A transfer of equity will occur where a sole owner of a property adds one or more people to the ownership, or where an existing owner of the property sells their share to those owners who will remain.
How complicated is a transfer of equity?
The legal process that applies is relatively straightforward. The main issues to have a mind are whether the proposed transfer of equity is dependent upon a re-mortgage, or whether one of the parties is required to raise monies to purchase the other parties share.
Do you have to re-mortgage when undertaking a transfer of equity?
It sometimes necessary for a re-mortgage to happen alongside a transfer of equity but it is not an absolute rule. A re-mortgage can sometimes be said to be more likely where one co-owner is acquiring the other co-owner’s share so that the acquiring party becomes the sole owner of the property. In these circumstances any existing mortgage lender would need to give their consent to the mortgage being transferred into the sole name of the retaining party. The lender’s consent would be based on their normal lending principles and the retaining party will be required to demonstrate that they can meet the lender’s affordability criteria.
Can my partner buy into my house?
If this is something that you are willing to do then you are at liberty to make your partner a joint owner. Adding your partner to the property’s title deeds will require the consent of your mortgage provider and it is likely that your mortgage company will insist that your partner becomes a party to the mortgage. You would be wise to take legal advice before making your partner a joint owner because you may well need a property ownership trust drawn up if you will be owning the property in unequal shares. It would also be wise to consider entering into a co-habitation agreement.
Can I remove my ex-partner from the title deeds to our jointly owned property?
This is the sort of scenario that is covered by a transfer of equity. If it has been agreed that you will be acquiring your ex-partner’s share in the property that this agreement can be formalised by reason of a transfer of equity. The transfer will probably be conditional on your lender agreeing for the mortgage to be transferred into your sole and you will no doubt need to pay your ex-partner the value of their equity. In the event that you existing mortgage lender is not willing to transfer the mortgage into your sole name you will need to find a new lender and this will require you to complete a re-mortgage alongside the transfer in equity.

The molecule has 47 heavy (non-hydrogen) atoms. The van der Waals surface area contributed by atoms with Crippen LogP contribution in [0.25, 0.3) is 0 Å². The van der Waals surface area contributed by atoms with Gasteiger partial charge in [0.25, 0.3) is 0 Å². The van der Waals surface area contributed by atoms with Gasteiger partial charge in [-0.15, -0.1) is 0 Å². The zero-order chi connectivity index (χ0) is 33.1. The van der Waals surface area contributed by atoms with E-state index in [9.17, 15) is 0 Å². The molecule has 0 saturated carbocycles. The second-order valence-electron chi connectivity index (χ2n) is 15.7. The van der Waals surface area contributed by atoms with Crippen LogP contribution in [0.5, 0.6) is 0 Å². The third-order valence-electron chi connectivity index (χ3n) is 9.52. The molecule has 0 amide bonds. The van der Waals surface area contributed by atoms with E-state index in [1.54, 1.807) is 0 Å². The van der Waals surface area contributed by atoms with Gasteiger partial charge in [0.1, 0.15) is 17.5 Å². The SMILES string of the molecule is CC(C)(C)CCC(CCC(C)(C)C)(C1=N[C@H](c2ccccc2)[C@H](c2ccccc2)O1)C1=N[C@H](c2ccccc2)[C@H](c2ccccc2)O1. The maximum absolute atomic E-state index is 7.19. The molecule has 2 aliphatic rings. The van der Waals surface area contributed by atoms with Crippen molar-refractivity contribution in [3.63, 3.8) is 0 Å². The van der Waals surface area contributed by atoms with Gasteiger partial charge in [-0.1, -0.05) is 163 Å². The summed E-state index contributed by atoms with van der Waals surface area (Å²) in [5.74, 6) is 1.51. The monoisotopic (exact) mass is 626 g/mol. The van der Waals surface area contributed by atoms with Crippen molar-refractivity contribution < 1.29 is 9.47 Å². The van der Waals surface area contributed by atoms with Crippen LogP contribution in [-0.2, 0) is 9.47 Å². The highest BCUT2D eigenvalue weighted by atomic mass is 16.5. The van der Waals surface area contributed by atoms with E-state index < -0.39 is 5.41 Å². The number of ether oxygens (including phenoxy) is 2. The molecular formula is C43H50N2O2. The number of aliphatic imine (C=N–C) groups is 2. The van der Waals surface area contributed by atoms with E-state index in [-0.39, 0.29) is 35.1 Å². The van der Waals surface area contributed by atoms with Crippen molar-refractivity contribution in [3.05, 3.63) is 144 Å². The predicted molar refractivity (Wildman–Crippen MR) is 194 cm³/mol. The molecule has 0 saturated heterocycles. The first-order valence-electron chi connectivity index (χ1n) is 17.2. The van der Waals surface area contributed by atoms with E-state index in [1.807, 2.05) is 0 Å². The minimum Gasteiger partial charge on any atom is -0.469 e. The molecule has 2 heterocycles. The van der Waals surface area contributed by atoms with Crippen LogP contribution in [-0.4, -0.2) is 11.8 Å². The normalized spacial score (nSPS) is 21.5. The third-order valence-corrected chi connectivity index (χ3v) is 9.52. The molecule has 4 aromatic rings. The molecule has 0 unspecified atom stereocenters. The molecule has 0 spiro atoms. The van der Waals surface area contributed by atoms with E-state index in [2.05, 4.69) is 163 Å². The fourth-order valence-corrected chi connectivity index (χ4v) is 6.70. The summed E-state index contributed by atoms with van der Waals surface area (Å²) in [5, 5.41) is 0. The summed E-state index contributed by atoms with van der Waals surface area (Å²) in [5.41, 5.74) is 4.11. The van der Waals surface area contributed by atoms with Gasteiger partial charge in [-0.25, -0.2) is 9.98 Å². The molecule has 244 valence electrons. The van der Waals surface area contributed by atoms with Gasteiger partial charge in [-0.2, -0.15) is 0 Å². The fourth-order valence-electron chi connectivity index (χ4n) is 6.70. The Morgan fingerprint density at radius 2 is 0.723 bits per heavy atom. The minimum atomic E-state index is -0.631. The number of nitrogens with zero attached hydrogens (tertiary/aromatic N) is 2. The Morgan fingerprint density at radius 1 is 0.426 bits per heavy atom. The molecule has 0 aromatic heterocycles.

Why is a transfer of equity important if I am no longer residing at a jointly owned property?
Under the terms of a jointly held mortgage each party will remain liable to pay the monthly payments until the lender has agreed to release the party who has left the property. This means that even if you have left a property you remain fully liable for the mortgage and you can be pursued for any missed payments and arrears. By completing a transfer of equity and a simultaneous re-mortgage you are ensuring that you are released from your former obligations.
Can I use a transfer of equity to change the ownership shares of co-owners?
The transfer of equity process can be used to change the ownership shares of the co-owners of jointly owned property.